a. The employee is sick or injured due to a non-work related reason and cannot resume his/her original position after the expiration of the medical treatment period nor any other position arranged by the employer; or
b. the employee is incompetent in his/her position and still fails to meet the position requirements after training or transfer to another new position which his/her employer arranged; or
c. the performance of the employment contract cannot continue due to a considerable change to the objective situation on which the contract is based, and both the employer and the employee cannot reach an agreement on amending it after mutual negotiation; or
d. mass redundancy is also allowed when the employer meets the statutory conditions provided in LCL (see question 2).
Under national collective bargaining agreement (CBA) nr. 109 on justified dismissal, the employee engaged for an indefinite term can ask the concrete reasons of his dismissal.
If the employer does not provide these reasons within 2 months of the express demand of the employee, he will have to pay an indemnity of 2 weeks’ remuneration. Moreover, if the dismissal is considered as ‘manifestly unreasonable’ by the judge, he can condemn the employer to an indemnity from 3 to 17 weeks’ remuneration entirely at his discretion. A ‘manifestly unreasonable’ dismissal is a dismissal (i) based on reasons not related to the ability or behaviour of the employee or which are not related to the necessity of the business and (ii) that would not be decided by a reasonable and prudent employer.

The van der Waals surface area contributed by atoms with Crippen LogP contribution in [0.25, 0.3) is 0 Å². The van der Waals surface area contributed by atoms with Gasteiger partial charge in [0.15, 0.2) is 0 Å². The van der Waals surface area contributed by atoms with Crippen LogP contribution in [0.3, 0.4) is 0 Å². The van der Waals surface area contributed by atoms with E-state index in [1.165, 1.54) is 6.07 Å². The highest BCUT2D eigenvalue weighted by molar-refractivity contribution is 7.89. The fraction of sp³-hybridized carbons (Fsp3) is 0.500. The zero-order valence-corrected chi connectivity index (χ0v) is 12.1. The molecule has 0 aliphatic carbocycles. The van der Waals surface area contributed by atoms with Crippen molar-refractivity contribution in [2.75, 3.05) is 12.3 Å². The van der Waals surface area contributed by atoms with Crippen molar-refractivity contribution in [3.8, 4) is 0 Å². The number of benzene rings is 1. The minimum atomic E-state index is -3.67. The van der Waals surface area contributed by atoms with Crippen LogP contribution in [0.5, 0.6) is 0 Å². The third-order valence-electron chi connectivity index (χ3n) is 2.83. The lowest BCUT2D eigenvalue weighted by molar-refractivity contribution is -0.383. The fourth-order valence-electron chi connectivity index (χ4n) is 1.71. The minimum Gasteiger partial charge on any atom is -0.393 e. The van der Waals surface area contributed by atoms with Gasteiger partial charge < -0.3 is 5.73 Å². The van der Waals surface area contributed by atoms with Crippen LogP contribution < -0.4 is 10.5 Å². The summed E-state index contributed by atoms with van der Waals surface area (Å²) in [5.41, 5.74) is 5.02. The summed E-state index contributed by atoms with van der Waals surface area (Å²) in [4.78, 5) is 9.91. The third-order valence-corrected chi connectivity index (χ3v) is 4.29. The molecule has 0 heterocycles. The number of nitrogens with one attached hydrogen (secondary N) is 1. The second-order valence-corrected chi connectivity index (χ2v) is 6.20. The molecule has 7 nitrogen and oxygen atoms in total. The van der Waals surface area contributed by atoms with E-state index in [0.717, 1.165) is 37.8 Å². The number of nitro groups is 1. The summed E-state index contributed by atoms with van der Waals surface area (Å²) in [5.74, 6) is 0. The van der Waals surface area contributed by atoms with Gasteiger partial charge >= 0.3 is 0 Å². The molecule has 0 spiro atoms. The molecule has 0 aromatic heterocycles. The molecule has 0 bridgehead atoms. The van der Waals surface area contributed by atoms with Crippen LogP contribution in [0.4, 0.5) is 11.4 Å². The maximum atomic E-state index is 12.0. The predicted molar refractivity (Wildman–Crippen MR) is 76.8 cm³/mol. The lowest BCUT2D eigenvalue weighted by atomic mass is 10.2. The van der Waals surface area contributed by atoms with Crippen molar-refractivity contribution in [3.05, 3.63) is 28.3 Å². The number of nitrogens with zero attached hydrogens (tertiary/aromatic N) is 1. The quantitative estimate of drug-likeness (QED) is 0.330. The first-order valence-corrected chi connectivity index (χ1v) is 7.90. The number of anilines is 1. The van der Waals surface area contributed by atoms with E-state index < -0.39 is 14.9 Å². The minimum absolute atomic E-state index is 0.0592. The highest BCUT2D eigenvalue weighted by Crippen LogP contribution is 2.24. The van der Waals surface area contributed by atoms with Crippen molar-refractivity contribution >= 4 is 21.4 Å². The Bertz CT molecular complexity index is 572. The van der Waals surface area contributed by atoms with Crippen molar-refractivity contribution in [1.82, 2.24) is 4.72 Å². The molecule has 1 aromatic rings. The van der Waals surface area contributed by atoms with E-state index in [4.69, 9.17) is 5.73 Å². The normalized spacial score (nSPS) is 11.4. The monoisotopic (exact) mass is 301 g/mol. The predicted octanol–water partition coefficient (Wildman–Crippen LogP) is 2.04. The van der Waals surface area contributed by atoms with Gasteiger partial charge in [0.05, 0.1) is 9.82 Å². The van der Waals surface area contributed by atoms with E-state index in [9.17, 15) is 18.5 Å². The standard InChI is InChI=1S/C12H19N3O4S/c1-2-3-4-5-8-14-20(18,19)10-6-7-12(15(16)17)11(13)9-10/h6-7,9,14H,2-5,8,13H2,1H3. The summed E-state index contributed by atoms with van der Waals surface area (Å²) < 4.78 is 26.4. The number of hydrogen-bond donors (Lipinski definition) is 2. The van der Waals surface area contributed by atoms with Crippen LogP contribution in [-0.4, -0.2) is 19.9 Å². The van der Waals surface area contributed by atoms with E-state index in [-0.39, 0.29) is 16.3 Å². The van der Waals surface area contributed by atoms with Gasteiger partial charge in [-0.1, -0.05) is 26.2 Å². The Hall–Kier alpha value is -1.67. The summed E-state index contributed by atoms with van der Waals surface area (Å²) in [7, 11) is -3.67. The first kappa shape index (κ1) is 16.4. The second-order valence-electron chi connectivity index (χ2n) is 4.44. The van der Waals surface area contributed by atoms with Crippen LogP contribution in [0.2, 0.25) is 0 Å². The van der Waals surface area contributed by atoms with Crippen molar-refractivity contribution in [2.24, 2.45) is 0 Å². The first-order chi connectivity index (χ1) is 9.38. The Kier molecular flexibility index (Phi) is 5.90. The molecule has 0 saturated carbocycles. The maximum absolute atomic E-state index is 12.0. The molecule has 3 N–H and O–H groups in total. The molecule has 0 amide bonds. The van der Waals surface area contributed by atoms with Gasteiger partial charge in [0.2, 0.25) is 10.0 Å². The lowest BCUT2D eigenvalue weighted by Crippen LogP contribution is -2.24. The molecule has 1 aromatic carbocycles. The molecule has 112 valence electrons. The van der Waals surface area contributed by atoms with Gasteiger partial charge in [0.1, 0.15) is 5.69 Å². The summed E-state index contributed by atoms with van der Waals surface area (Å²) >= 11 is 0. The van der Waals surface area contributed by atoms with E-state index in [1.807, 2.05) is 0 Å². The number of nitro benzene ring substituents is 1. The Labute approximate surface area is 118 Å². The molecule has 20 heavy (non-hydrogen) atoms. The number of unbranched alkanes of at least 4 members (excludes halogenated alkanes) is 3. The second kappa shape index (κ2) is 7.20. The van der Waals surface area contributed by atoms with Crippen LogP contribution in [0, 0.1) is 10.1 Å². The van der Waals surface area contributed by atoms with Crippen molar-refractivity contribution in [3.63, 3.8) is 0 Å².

The employer must be careful with the reasons linked to the ability of the employee, because of the risk of discrimination if the dismissal is linked to the health status of the employee.
Under Austrian law apart from the notification requirement, an employer is legally permitted to terminate the employment contract without being required to precisely specify the reasons for the same. Nonetheless, the Austrian Trade Regulation points out several lawful reasons which give the possibility for the employer to terminate the employment relationship effective immediately, e.g. disloyalty to the employer, non-compliance with the employer’s orders, persistent neglect of duties, incompetence with regard to work, falsified qualification, and/or theft.
Except as otherwise provided in an employment contract or collective bargaining agreement, no law requires employers to follow a formal procedure when discharging individual employees. Generally, employees employed on an “at-will” basis may be terminated, with or without cause or grounds, provided it is not for an impermissible reason, most commonly discrimination on grounds of a category protected by law or protected “whistleblowing” activity (reporting or objecting to certain employer activity where the employee reasonably believes that the employer has engaged in violations of specific laws). The employment contracts of executives and other highly-skilled individuals often incorporate a “just cause termination” clause, mandating that the employee may only be terminated (without severance or damages) for “cause” on specified permissible grounds.